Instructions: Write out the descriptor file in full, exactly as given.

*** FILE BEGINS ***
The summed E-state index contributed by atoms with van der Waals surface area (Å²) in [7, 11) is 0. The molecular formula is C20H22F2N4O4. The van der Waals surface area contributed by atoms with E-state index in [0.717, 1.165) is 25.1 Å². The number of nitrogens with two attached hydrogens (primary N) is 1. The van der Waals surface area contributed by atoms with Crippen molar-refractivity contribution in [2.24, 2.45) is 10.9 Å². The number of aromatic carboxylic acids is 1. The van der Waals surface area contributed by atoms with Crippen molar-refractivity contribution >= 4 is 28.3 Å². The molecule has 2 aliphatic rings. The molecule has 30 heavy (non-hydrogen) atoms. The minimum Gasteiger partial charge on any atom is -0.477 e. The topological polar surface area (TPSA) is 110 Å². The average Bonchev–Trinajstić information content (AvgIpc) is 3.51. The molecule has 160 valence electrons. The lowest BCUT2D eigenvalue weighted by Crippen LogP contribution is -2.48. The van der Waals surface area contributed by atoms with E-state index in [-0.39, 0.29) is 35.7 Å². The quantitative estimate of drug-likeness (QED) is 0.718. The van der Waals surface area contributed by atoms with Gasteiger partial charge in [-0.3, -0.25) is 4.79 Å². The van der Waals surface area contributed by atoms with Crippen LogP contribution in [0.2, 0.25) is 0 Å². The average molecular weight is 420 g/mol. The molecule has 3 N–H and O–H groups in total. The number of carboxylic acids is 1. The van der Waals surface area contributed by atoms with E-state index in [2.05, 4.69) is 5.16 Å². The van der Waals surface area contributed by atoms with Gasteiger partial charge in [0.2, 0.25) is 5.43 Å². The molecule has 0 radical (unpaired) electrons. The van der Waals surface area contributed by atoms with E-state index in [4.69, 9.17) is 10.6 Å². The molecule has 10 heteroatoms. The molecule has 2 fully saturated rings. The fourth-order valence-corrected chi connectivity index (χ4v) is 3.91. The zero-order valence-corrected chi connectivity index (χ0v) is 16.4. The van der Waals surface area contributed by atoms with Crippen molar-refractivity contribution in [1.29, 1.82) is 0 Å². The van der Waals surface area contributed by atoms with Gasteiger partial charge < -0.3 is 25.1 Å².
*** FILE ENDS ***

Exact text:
The summed E-state index contributed by atoms with van der Waals surface area (Å²) in [7, 11) is 0. The molecular formula is C20H22F2N4O4. The van der Waals surface area contributed by atoms with E-state index in [0.717, 1.165) is 25.1 Å². The number of nitrogens with two attached hydrogens (primary N) is 1. The van der Waals surface area contributed by atoms with Crippen molar-refractivity contribution in [2.24, 2.45) is 10.9 Å². The number of aromatic carboxylic acids is 1. The van der Waals surface area contributed by atoms with Crippen molar-refractivity contribution >= 4 is 28.3 Å². The molecule has 2 aliphatic rings. The molecule has 30 heavy (non-hydrogen) atoms. The minimum Gasteiger partial charge on any atom is -0.477 e. The topological polar surface area (TPSA) is 110 Å². The average Bonchev–Trinajstić information content (AvgIpc) is 3.51. The molecule has 160 valence electrons. The lowest BCUT2D eigenvalue weighted by Crippen LogP contribution is -2.48. The van der Waals surface area contributed by atoms with E-state index in [-0.39, 0.29) is 35.7 Å². The quantitative estimate of drug-likeness (QED) is 0.718. The van der Waals surface area contributed by atoms with Gasteiger partial charge in [-0.3, -0.25) is 4.79 Å². The van der Waals surface area contributed by atoms with Crippen LogP contribution in [0.2, 0.25) is 0 Å². The average molecular weight is 420 g/mol. The molecule has 3 N–H and O–H groups in total. The number of carboxylic acids is 1. The van der Waals surface area contributed by atoms with E-state index in [2.05, 4.69) is 5.16 Å². The van der Waals surface area contributed by atoms with Gasteiger partial charge in [0.2, 0.25) is 5.43 Å². The molecule has 0 radical (unpaired) electrons. The van der Waals surface area contributed by atoms with E-state index in [4.69, 9.17) is 10.6 Å². The molecule has 10 heteroatoms. The molecule has 2 fully saturated rings. The fourth-order valence-corrected chi connectivity index (χ4v) is 3.91. The zero-order valence-corrected chi connectivity index (χ0v) is 16.4. The van der Waals surface area contributed by atoms with Crippen molar-refractivity contribution in [1.29, 1.82) is 0 Å². The van der Waals surface area contributed by atoms with Gasteiger partial charge < -0.3 is 25.1 Å².